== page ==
Vaughan’s Vocabulary

Don Vaughan provides infrequently used words to strengthen your vocabulary.

Richard Nordquist’s article “The William F. Buckley

Vocabulary Quiz” pointed out that the former Firing Line host and seasoned

journalist was equipped with the vocabulary of a mischievous lexicographer and

delighted and often perplexed his readers with an arsenal of what he, Buckley,

called out of town words. Nordquist challenged logophiles to could come up with

a definition for each of “the sesquipedalian verba (long words)” which he

lifted from Buckley’s book “The Right Word.”

The following are four

of Mr. Buckley’s out of town words.

1. auto da fe (aw-toh-duh-FAY)

A. a defective automobile

B. the ritual accompanying the execution of a

heretic

C. face value

D. an act of faith

Auto da fa is a noun that comes from the Portuguese

language, spoken in Spain. An auto da fa was a ceremony that accompanied the

judgment passed on those in the courts of the Spanish Inquisition, and involved

burning heretics at the stake. Buckley wrote, “Here was a modern auto da fe:

not for counterfeiting heresy, but for denouncing it.”

2. Cartesian  (car-tea-zhuhn)

A. Machiavellian methods

B. doing a cartwheel technique

C. unconditional authority, full discretionary power

D. Of or pertaining to Rene Descartes, who specified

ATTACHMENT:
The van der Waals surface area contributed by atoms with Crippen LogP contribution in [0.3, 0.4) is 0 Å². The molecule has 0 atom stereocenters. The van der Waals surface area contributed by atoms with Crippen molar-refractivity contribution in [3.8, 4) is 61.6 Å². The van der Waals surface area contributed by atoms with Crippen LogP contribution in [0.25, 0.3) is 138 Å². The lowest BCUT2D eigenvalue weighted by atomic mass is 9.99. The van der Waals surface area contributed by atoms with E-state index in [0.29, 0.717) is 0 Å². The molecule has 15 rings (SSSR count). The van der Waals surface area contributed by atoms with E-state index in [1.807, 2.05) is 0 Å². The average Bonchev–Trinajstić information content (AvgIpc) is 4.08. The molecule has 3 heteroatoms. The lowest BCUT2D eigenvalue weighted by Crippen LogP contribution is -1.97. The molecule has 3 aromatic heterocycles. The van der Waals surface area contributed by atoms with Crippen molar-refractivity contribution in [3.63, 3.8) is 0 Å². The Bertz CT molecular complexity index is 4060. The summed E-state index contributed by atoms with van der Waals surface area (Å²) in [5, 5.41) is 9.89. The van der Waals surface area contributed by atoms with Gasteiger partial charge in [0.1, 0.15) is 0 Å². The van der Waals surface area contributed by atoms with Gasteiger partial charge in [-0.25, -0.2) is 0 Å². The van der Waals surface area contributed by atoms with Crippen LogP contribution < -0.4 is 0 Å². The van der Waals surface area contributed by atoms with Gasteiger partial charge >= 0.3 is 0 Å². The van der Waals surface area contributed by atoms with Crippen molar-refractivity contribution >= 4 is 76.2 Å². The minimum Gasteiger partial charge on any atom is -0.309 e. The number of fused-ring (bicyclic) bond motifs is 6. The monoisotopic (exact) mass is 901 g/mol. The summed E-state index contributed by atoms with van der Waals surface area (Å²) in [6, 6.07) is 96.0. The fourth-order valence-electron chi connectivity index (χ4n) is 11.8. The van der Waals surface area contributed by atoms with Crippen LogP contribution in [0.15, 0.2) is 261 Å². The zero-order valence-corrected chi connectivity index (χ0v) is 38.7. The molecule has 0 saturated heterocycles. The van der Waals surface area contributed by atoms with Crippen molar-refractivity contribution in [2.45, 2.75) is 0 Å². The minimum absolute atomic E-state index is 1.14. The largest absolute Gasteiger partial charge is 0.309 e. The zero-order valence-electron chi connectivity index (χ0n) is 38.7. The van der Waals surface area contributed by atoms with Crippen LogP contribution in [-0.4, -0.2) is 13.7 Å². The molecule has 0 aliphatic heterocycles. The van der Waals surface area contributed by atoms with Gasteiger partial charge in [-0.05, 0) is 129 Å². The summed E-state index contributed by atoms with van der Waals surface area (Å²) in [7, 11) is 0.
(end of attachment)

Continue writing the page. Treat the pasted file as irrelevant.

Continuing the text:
direct and logical forms of thought and analysis

Buckley wrote, “It required only a little Cartesian

gelandesprung to alight at the conclusion that is the responsibility of the

government to maintain monuments that are manmade, as well as those given us by

nature.” You’re right if you chose D. (By the way, C is a definition of carte blanche.

3. dithyrambic (dith-uh-RAM-bic)

A. a truly exaggerated exercise in praising somebody

or something

B. typical

C. atypical

D. keenly judgmental

The adjective dithyrambic came from dithyramb, a chant

of wild and irregular character to honor Dionysius or Bacchus. Any wildly or

enthusiastic speech or writing is a dithyramb. Anything dithyrambic is an

exaggerated exercise of praising someone or something. Example: Jan referred to

the pastor’s announcements as his “weekly dithyramb to certain ones in the

church.”

4. eremitical (AIR-uh-mi-ti-kul)

A. gregarious

B. characteristic of the hermit, far removed from

ordinary life and consideration

C. drinkable

D. edible

An eremite is a hermit. B is the answer.

Last week’s mystery word is palpable.

This week’s mystery word to solve is a noun you can use for a bland wish for something with no effort to obtain it. The first three letters of this word are the same first three letters in the last name of an artist who painted a well-known portrait of himself.